More Government funding to help councils prepare for EYPP
Friday, February 13, 2015
An extra £1.5 million of funding has been made available to help councils prepare for the Early Years Pupil Premium.
Local authorities with children eligible for the Early Years Pupil Premium (EYPP) are to receive £10,000 each from the Department for Education (DfE) to help them get ready for its introduction in April.
How they spend the money is down to each local authority, however the DfE says they may choose to upgrade their IT systems to smooth the transition or use the funding to communicate with childcare providers.
Earlier in the week, the DfE published a template form and letter for providers to use to identify eligible children.
Under the EYPP, early years settings will be able to claim an additional 53p an hour for every disadvantaged three- and four-year-old in their care that qualify for the funding.
Making the announcement about the additional funding, childcare minister Sam Gyimah said, ‘I’m delighted we are helping the most disadvantaged children access high quality early education, giving them the best possible start in life.
‘The Early Years Pupil Premium gives money to providers so they can make sure eligible children have the best possible outcomes when they start school and beyond. The early years count and it will be life changing for many of these children.
‘I would encourage any parent who meets the criteria to let a local provider know, so that their child can get the right support at the right time.’
Schools Minister David Laws said, ‘Every child should be able to reach their full potential, no matter what their background.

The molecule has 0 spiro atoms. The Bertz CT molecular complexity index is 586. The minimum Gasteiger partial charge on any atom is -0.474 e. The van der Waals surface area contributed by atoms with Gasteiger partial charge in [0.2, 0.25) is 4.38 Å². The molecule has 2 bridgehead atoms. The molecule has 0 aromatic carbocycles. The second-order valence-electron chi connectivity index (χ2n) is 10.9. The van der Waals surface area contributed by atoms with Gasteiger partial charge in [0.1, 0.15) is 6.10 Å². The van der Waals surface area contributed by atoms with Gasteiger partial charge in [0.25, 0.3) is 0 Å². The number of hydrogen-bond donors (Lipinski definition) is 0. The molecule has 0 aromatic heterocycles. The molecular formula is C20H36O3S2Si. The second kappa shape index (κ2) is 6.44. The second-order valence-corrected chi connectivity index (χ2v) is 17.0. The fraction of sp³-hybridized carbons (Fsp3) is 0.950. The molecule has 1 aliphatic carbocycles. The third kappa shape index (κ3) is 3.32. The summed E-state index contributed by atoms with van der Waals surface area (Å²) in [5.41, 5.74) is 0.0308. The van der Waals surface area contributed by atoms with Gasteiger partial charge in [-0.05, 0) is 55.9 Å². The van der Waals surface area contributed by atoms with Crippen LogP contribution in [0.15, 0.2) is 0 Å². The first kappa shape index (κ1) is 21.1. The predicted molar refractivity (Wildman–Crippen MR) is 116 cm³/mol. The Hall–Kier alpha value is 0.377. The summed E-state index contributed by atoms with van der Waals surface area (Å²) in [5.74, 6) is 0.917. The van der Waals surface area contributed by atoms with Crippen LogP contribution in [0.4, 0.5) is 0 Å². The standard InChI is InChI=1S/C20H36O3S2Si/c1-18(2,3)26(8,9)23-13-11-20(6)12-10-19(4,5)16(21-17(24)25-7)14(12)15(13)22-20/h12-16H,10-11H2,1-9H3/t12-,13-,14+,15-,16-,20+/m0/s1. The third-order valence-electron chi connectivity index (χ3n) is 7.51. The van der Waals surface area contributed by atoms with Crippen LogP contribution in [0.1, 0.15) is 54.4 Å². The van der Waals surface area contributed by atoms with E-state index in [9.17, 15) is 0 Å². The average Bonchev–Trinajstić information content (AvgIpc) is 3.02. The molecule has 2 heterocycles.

‘The Pupil Premium is already helping to build a fairer society with opportunity for everyone. The extension of the Pupil Premium to early years will give toddlers from the poorest families the support they need to develop and learn at this important early stage.’
Neil Leitch, chief executive of the Pre-school Learning Alliance, said, 'The Early Years Pupil Premium is an important first step in ensuring that children from disadvantaged backgrounds are given the support they deserve, and so it is vital that the initiative is underpinned by effective local systems that ensure the efficient distribution of funding. As such, we welcome the announcement of additional funding to help local councils prepare for the introduction of the scheme.
'Many providers involved in the EYPP pilots have fed back that the process of identifying eligible parents can be lengthy and complex, and so we would urge local authorities to considering using at least some of this additional funding to support providers in tackling this problem, as this will be vital to the long-term success of the scheme.
'We hope that the Department for Education will continue to work with local councils to ensure both they and local providers continue to be adequately supported to deliver the scheme going forward.'